By Deane Barker on May 22, 2008

tinydb.org: This is the first Google App Engine app I’ve seen.

tinydb lets you write to it by send a small GET request with querystring arguments containing some bit of textual data. You get a URL back, from which you can retrieve what you wrote in XML or JSON.

Here is a super-secret message for you that I put in tinydb.

There’s no edit facility — once you write it, you can’t change it. You can write it again, but you get a different key back.

tinydb.org’s goals are: Provide a simple API for writing and reading small chunks of data from anywhere. […] Serve as a platform upon which twitter applications and javascript widgets can be written. […] Circumvent crossdomain.xml in interesting and creative ways.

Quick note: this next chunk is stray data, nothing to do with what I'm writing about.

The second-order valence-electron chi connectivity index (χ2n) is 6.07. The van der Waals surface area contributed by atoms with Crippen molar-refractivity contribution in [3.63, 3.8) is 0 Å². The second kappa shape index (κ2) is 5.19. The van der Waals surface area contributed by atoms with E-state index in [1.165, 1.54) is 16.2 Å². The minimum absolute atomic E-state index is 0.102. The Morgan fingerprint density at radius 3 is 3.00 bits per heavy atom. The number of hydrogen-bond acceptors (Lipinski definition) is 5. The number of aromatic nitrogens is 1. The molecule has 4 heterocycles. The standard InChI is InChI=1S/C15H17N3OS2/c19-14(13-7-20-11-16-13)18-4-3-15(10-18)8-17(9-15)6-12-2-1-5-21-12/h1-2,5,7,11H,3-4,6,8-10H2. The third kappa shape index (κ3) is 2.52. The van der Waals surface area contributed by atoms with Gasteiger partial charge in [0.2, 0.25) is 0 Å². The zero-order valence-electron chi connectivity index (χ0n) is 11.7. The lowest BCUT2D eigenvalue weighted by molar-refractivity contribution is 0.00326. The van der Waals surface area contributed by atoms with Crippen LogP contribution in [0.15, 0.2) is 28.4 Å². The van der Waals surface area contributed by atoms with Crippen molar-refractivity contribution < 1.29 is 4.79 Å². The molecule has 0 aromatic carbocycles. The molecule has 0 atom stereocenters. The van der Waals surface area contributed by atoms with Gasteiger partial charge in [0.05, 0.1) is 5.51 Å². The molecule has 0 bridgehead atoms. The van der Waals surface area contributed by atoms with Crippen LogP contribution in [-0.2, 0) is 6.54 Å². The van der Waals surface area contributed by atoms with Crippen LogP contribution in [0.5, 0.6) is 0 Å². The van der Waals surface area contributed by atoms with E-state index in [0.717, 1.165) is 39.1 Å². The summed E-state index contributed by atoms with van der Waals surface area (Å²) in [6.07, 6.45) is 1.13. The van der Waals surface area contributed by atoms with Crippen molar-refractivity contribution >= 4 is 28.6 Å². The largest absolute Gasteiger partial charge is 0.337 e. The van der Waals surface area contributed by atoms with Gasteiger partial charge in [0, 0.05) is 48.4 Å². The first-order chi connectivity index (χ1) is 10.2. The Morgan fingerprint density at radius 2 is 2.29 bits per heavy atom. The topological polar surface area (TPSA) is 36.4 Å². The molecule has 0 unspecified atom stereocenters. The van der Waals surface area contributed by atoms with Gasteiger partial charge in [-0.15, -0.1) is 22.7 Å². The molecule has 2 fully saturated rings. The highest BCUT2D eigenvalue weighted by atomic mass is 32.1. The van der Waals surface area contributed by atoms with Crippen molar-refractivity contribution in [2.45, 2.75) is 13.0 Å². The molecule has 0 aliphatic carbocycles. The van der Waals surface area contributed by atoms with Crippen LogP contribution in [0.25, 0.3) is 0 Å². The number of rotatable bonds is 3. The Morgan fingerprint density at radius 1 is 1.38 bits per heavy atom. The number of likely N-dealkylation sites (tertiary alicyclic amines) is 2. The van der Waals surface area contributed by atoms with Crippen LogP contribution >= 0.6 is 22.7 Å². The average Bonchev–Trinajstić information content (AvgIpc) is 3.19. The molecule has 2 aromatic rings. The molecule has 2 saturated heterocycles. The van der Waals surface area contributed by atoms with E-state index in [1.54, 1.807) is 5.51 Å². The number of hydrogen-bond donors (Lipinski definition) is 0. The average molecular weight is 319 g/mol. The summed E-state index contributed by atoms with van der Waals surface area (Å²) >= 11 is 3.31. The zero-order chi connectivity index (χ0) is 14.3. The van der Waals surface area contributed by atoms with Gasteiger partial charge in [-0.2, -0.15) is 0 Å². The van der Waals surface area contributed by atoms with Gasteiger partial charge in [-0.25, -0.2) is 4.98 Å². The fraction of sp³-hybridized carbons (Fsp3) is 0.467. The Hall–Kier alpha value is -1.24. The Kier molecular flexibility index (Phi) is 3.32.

So, using nothing but a GET request, you can put a scrap of data into a global data store, and get it back from anywhere. Obviously, it’s not secure — anyone who has your URL can see it, and anyone can just browse existing URLs (the latest ones issued are even listed on the tinydb home page).

It makes me wonder about proprietary information and limits on data storage. What if someone puts a DVD encryption key in there? What if someone starts storing kiddie porn? How much data could someone upload?

Nevertheless, a neat little app and something no one would have been willing to do without something like Google App Engine — let them manage the disk space.

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